Transfer and sustainability

The development and research of sustainable technologies and materials is the focus of many working groups and topics at CENIDE. Promoting transfer and sustainability therefore plays a crucial role. Some projects also explicitly aim at disseminating scientific methods and values. Below are some examples of spin-offs, patents, sustainable technologies, etc.

The innovation produced by the two physicists Dr. Nicolas Wöhrl and Sebastian Tigges is already ready for the market. They have applied for a patent for a process that produces highly active and long-term stable catalyst material in a single step.

Chemist Prof. Sebastian Schlücker won one of the sponsorship prizes in the small business management (sbm) start-up competition organised by the University of Duisburg-Essen for his project “NanoWorkshops”. The NanoWorkshops provide specially developed experiments and learning materials to primary schools for early STEM promotion.

The start-up company HSWmaterials GmbH was founded by Dr.-Ing. Sebastian Hardt in 2017 as a spin-off of the NanoEnergieTechnikZentrum (NETZ). Within it he produces “large numbers of one-offs” – nanoparticles tailored to customer requirements – or designs the systems for their production himself. In 2018, Hardt was awarded both the Start-Up Prize of the Krefeld Economic Development Agency and the Kevelaer Marketing Prize.

The “DruIDe” project by professors of engineering Niels Benson, Thomas Kaiser, Roland Schmechel and Daniel Erni resulted in two start-ups and a new technology. Chip-less radio labels made of nanosilicon, which they obtain from NETZ and the Institute for Energy and Environmental Technology (IUTA), can be printed directly and processed by laser to form an electronic circuit. An individually readable barcode is no longer needed.

The working group of Prof. Jochen Gutmann and the German Textile Research Centre North-West jointly developed a textile that enables precious metals to be filtered out of solutions and recycled. In 2018, the state of North Rhine-Westphalia honoured this special cooperation with the annual NRW Efficiency Prize. Julia Frohleiks from the Chair of Electronic Materials and Nanostructures is also successfully researching sustainable technologies. She has developed luminaires made of semiconductor quantum dots and light-emitting electrochemical cells (LECs) that are particularly suitable for everyday use, and for this has been awarded, among other prizes, the Photonics Poster Prize 2018 of the American Chemical Society (ACS). The project entitled “nanoGRAVUR – Nanostructured Materials – Grouping with Regard to Occupational Safety, Consumer and Environmental Protection and Risk Minimization”, completed in June 2018, focused on sustainability of a different kind. Here, criteria catalogues have been developed to assess and group nanomaterials with regard to exposure, hazard and risk potential.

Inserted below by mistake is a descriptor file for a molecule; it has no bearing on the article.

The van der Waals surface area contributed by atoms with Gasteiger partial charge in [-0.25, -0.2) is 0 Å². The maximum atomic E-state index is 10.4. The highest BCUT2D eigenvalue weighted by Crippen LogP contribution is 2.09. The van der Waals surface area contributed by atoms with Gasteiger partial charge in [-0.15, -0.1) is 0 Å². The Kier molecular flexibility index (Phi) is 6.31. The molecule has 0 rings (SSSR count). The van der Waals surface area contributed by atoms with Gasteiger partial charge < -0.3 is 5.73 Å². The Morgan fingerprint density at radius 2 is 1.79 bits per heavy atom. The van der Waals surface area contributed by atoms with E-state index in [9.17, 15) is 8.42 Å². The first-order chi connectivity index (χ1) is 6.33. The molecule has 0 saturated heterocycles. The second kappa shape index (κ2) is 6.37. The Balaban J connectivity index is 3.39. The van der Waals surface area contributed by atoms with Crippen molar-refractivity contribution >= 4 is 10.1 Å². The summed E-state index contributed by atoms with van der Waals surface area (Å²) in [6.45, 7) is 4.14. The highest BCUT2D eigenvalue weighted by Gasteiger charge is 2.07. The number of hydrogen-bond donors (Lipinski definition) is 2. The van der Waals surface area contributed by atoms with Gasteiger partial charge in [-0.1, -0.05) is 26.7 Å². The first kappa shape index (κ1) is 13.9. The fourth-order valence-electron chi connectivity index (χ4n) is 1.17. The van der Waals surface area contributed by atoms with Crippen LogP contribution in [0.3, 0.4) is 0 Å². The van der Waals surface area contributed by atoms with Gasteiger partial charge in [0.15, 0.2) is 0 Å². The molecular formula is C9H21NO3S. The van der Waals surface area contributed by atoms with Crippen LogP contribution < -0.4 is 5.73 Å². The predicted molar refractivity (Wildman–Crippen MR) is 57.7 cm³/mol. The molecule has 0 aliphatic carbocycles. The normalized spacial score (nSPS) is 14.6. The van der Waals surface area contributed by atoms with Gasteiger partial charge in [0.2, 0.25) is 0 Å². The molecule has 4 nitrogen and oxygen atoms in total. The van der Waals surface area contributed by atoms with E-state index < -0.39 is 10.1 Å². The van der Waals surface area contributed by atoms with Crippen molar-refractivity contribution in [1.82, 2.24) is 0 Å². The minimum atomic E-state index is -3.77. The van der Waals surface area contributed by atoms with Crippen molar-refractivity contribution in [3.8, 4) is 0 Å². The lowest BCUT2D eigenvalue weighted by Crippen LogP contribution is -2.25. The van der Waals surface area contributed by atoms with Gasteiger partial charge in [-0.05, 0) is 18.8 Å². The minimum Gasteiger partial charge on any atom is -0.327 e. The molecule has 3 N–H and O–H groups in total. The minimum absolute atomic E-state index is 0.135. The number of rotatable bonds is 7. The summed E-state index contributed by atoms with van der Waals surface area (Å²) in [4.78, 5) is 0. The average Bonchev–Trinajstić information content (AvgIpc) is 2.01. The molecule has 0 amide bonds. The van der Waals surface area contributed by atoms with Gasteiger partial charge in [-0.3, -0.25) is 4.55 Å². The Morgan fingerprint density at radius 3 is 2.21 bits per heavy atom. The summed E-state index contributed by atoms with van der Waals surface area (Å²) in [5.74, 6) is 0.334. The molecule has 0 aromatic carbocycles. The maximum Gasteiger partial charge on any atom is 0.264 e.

Contact with industry, on the other hand, is the core theme of the 5th and 6th RuhrSymposium together with the CAR Institute: CEOs of large companies and experts from science meet to exchange views on annually changing aspects of functional materials.

The focus of the Nano Student Laboratory, co-organized by CENIDE, is on young people. In it, schoolchildren come into contact with nanotechnological methods and experiments for the first time. In this way CENIDE attracts young people to the MINT subjects, and is pursuing this aim further with the “NanoEngineering” bachelor’s/master’s degree course. The biennial WissensNachtRuhr on the other hand, in which NETZ has participated very successfully from the outset and which sees it open its laboratory doors to interested parties, is open to all age groups.

And finally, a transfer of a completely different kind: For an exhibition in the Ruhr area, the well-known photographer and jazz trumpeter Till Brönner photographed the NETZ laboratories, equipment and researchers. The photos were on display from July to October 2019 at the Küppersmühle Museum in Duisburg as part of the “Melting Pott” exhibition.